Ridgely Goldsborough: That's exactly right. You, my friend, are the innovator. That's what you do. You find better ways of doing things. You constantly are looking for, "How do I tweak this? How do I improve it?" It doesn't even matter whether it's your garage at home, and how do you reorganize it, or a room at home. To an entire manufacturing plant. Or a podcast at GDA, or whatever it may be. "How do we tweak this? How do we improve this? How do we make it better? How do we take it to the next [00:22:30] level?" That's Kyle Davis. The innovator.

Kyle Davis: I would agree on that.

Ridgely Goldsborough: And so, your superpower, your strength is improvements. You are always tweaking. Your mind never stops asking the question, "Well, what about this? And what about that? What if we tried this? And how about this approach? And this could be better."

It's a continuous way of looking at the world that makes you able to really, really find better ways of doing things.

Kyle Davis: Mm-hmm (affirmative)

Ridgely Goldsborough: Now, [00:23:00] you ready for your kryptonite?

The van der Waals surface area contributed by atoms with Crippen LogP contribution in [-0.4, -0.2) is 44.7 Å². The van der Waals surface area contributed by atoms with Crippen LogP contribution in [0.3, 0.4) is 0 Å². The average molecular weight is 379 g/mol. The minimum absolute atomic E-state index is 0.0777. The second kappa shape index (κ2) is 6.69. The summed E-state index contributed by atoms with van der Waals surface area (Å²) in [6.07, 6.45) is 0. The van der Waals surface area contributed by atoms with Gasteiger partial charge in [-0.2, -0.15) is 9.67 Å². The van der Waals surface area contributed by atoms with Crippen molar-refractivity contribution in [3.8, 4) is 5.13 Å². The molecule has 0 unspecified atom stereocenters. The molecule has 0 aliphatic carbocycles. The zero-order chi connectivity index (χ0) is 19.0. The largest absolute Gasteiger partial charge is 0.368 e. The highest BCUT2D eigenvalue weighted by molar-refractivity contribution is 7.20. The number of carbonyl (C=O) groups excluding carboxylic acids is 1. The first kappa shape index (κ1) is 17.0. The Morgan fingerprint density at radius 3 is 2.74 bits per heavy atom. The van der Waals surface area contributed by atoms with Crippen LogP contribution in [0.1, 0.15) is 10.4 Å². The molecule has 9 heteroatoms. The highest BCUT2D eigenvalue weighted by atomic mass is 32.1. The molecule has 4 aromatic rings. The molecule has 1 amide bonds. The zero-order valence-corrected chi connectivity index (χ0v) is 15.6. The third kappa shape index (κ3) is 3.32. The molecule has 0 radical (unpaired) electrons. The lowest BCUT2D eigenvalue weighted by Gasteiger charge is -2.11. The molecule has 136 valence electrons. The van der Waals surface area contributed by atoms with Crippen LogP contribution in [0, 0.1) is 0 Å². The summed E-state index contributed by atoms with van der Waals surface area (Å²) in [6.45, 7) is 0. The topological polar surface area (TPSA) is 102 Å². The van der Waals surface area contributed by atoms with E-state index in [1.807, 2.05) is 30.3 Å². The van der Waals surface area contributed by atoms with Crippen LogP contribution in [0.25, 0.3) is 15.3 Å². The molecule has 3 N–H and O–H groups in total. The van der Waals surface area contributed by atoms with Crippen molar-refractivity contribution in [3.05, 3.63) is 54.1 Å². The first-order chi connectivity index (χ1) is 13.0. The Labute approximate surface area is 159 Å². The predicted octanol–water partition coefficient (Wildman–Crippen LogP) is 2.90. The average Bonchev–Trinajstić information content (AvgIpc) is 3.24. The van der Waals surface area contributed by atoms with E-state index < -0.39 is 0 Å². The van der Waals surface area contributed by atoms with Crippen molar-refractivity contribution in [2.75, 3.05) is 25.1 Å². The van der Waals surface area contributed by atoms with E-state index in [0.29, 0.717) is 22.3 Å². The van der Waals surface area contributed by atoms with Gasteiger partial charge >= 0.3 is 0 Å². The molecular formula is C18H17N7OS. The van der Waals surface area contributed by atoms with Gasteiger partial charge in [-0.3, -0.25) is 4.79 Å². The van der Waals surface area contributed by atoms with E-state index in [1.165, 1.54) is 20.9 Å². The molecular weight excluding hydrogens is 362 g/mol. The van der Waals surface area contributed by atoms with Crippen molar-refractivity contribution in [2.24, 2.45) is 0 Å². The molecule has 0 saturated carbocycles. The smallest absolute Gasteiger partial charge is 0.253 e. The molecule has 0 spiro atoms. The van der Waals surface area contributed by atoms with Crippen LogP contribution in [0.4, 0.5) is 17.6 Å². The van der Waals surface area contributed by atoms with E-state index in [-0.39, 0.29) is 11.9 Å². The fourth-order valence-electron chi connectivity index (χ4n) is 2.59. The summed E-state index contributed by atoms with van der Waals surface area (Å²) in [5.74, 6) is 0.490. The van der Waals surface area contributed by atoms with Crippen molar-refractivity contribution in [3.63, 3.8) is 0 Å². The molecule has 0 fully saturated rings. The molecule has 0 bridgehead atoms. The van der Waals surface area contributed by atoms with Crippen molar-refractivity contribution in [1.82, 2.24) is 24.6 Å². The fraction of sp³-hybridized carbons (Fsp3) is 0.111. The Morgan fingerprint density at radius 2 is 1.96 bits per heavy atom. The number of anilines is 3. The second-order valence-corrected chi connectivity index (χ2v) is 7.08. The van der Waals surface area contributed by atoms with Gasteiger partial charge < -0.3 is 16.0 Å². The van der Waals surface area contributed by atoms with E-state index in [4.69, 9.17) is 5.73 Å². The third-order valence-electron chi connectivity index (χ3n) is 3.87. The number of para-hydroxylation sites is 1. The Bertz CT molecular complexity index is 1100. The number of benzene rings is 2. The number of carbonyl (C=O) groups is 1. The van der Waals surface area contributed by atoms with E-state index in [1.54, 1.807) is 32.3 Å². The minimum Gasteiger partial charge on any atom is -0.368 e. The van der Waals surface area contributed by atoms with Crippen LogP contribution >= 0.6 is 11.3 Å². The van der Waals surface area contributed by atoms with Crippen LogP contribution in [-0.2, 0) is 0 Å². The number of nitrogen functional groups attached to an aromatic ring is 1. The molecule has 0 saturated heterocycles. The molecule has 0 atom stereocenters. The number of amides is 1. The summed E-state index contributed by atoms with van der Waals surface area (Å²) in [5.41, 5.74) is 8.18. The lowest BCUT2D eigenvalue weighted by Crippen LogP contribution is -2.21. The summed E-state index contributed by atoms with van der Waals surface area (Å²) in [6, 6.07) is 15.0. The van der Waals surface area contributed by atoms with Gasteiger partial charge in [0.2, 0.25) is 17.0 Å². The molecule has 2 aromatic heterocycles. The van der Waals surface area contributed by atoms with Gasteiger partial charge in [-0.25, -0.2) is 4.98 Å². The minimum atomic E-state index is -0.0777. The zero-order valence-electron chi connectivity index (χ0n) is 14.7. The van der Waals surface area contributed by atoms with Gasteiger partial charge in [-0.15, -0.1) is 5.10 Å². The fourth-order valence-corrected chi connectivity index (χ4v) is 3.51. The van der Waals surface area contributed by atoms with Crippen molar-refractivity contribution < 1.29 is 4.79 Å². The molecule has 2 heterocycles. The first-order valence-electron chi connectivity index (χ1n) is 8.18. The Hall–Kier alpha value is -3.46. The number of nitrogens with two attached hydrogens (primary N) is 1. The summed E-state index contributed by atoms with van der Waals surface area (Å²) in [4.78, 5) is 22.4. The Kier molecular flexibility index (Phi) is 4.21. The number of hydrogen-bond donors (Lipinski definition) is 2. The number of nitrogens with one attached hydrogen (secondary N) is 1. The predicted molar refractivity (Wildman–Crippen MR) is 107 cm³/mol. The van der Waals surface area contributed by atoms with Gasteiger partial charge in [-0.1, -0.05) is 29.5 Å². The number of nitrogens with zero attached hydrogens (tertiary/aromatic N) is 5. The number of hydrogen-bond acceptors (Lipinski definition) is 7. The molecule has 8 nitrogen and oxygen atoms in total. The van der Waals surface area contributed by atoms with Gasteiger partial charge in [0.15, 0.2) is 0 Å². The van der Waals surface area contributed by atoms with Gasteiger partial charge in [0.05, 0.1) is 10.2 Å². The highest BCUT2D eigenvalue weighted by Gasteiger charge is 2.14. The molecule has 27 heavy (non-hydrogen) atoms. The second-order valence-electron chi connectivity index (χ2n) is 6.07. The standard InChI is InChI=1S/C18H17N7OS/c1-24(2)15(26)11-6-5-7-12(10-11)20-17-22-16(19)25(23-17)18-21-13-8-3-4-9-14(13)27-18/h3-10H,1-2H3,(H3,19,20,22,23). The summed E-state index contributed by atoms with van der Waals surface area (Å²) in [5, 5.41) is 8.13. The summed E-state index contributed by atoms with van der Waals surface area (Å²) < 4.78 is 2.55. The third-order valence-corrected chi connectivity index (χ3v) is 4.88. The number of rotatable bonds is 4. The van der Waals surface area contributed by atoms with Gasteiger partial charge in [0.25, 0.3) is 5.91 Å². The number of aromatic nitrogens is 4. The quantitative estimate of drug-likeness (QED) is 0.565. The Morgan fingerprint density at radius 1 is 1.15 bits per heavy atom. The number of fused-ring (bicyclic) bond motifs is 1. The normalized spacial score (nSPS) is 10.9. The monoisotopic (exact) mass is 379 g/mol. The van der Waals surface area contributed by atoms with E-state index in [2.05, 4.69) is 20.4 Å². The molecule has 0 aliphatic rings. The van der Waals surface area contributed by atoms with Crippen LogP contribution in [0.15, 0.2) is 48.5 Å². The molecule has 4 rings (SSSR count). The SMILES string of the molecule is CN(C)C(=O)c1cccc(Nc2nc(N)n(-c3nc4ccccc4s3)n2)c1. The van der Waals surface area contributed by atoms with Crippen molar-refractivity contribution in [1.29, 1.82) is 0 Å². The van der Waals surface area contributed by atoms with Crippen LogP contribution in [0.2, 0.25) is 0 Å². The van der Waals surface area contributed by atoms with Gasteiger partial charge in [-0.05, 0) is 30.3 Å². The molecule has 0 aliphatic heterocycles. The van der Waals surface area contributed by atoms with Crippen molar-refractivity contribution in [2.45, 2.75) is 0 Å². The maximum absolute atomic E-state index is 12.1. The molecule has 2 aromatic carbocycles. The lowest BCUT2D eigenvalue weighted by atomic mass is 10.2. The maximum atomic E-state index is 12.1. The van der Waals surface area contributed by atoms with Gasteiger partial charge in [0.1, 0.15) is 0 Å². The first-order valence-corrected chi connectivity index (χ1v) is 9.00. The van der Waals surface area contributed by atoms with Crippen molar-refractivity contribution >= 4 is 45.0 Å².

Kyle Davis: Could I guess at it, and then you tell me?

Ridgely Goldsborough: Sure. Of course.

Kyle Davis: My guess is the fact that I'm so incessant at how often I should tell people what they should do to improve. And how much I think something should be done. And I'm a perfectionist in anything that it's kind of like a double-edged sword. So, what's benefit to me is also my kryptonite. And I have to focus on how I approach people. That might be right?

Ridgely Goldsborough: Very, very close. Absolutely.

Kyle Davis: Okay.

Ridgely Goldsborough: What we say is, " [00:23:30] It's in essence, the thing you gotta be aware of is change for change's sake." Because a lot of times, there's a system in place.

Kyle Davis: Mm-hmm (affirmative)